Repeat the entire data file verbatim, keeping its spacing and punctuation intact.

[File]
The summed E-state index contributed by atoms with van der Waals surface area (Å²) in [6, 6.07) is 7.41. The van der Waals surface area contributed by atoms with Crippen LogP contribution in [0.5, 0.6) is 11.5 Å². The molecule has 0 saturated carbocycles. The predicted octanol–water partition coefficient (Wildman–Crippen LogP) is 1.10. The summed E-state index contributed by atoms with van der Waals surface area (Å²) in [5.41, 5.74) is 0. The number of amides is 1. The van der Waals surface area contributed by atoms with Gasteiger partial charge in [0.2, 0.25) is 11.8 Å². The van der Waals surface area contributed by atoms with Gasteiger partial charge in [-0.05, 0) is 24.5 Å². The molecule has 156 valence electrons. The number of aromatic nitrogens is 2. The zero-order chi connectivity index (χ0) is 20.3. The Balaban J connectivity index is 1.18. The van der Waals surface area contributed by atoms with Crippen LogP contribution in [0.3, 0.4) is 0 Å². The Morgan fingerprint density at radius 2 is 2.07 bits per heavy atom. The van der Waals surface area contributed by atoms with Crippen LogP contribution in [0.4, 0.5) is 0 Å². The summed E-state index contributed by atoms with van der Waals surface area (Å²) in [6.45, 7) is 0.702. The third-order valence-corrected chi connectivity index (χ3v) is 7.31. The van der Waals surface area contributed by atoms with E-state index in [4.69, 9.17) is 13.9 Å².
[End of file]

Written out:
The summed E-state index contributed by atoms with van der Waals surface area (Å²) in [6, 6.07) is 7.41. The van der Waals surface area contributed by atoms with Crippen LogP contribution in [0.5, 0.6) is 11.5 Å². The molecule has 0 saturated carbocycles. The predicted octanol–water partition coefficient (Wildman–Crippen LogP) is 1.10. The summed E-state index contributed by atoms with van der Waals surface area (Å²) in [5.41, 5.74) is 0. The number of amides is 1. The van der Waals surface area contributed by atoms with Gasteiger partial charge in [0.2, 0.25) is 11.8 Å². The van der Waals surface area contributed by atoms with Gasteiger partial charge in [-0.05, 0) is 24.5 Å². The molecule has 156 valence electrons. The number of aromatic nitrogens is 2. The zero-order chi connectivity index (χ0) is 20.3. The Balaban J connectivity index is 1.18. The van der Waals surface area contributed by atoms with Crippen LogP contribution in [0.3, 0.4) is 0 Å². The Morgan fingerprint density at radius 2 is 2.07 bits per heavy atom. The van der Waals surface area contributed by atoms with Crippen LogP contribution in [0.4, 0.5) is 0 Å². The summed E-state index contributed by atoms with van der Waals surface area (Å²) in [6.45, 7) is 0.702. The third-order valence-corrected chi connectivity index (χ3v) is 7.31. The van der Waals surface area contributed by atoms with E-state index in [4.69, 9.17) is 13.9 Å².